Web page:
NATIONAL CRIMINAL DEFENSE COLLEGE FACULTY
Federal Public Defender
MELODY BRANNON is the Federal Public Defender for the District of Kansas. She has been with the FPD for 26 years and served the last ten years as Defender. She began her career as a public defender in the Oklahoma County Public Defender Office in 1990 and worked in death penalty defense at both trial and habeas levels in Oklahoma, Texas, and Kansas. As Federal Defender, she has implemented a holistic defense paradigm and created extensive CLE, mentoring, and internship programs. She is on the board and faculty of the National College of Criminal Defense and the Defender Chair of Defender Services Advisory Group.
Johnson is a graduate of Winston-Salem State University in North Carolina and the University of Kansas School of Law. He began work in the Topeka public defender’s office in 1975, then opened his private practice two years later, focusing primarily on criminal defense. He was in private practice for 28 years before his 2005 appointment to the bench in the 3rd Judicial District by Gov. Kathleen Sebelius. He was the first African-American judge in the history of the judicial district, which is composed of Shawnee County. Johnson said he has seen small steps of progress in the Kansas judicial ranks when it comes to diversity. With his retirement, he said, “Kansas will have only three African-American district court judges and one serving on the Kansas Court of Appeals.”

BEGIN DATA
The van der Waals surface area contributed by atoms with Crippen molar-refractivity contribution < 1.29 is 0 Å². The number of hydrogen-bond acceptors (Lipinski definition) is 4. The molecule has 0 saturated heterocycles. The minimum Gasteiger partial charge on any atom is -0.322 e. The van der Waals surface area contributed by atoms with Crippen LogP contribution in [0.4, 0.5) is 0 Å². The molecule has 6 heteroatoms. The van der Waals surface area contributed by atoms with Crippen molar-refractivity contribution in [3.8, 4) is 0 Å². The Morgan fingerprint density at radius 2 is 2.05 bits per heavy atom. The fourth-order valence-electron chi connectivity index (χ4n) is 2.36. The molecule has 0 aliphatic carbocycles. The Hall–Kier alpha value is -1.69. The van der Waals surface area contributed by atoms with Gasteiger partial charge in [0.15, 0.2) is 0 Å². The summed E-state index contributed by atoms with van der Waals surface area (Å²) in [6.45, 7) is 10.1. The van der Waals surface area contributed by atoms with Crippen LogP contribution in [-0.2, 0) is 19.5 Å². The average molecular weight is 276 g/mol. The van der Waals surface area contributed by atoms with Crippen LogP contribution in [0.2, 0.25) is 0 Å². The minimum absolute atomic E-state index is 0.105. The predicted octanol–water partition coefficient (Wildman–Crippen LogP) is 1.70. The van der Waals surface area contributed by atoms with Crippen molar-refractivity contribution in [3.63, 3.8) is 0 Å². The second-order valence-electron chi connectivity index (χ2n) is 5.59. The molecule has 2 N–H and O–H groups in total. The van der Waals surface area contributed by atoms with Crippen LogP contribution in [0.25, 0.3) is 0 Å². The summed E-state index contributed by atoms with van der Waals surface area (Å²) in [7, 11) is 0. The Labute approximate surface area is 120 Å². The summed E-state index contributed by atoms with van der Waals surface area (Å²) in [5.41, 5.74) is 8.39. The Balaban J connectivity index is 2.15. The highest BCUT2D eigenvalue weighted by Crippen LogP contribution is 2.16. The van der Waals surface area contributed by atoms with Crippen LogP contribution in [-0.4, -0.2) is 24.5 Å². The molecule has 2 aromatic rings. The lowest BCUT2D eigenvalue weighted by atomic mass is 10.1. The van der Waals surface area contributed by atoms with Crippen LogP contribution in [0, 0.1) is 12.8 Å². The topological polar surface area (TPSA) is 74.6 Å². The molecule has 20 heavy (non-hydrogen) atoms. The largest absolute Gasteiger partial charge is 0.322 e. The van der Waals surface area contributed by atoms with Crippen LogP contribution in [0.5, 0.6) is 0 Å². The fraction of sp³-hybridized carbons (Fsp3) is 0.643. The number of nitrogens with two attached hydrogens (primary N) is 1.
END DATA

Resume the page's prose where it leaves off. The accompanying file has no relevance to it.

In addition to his judicial duties, Johnson teaches at the National Criminal Defense College at the Mercer University School of Law in Macon, Ga.; the Trial Advocacy Institute at the University of Wyoming School of Law in Laramie; and the Intensive Trial Advocacy Program at Yeshiva University Cardoza School of Law in New York. He holds memberships in the National and State Criminal Defense Lawyers Associations, the American College of trial Lawyers, and the American Board of Criminal Lawyers. After more than a decade of serving as a judge, Johnson said at times the responsibility of the office is overwhelming. “When I was in practice, my viewpoint was primarily from the person I was representing,” he said. “Sometimes I felt the court was taking the easy way out. After taking the bench, it became clear to me that making the right decision was overwhelming. It’s very difficult to assess what the judge has to go through. From that standpoint, it was quite humbling. There was a lot more to it than I thought.” Johnson said he appreciates the trust and support extended to him by the residents of Shawnee County and hopes his service lived up to their expectations.
In retirement, Johnson said he plans to continue lecturing and teaching and to play golf in each of the 50 states. Johnson and his wife have two children, three grandsons, and two granddaughters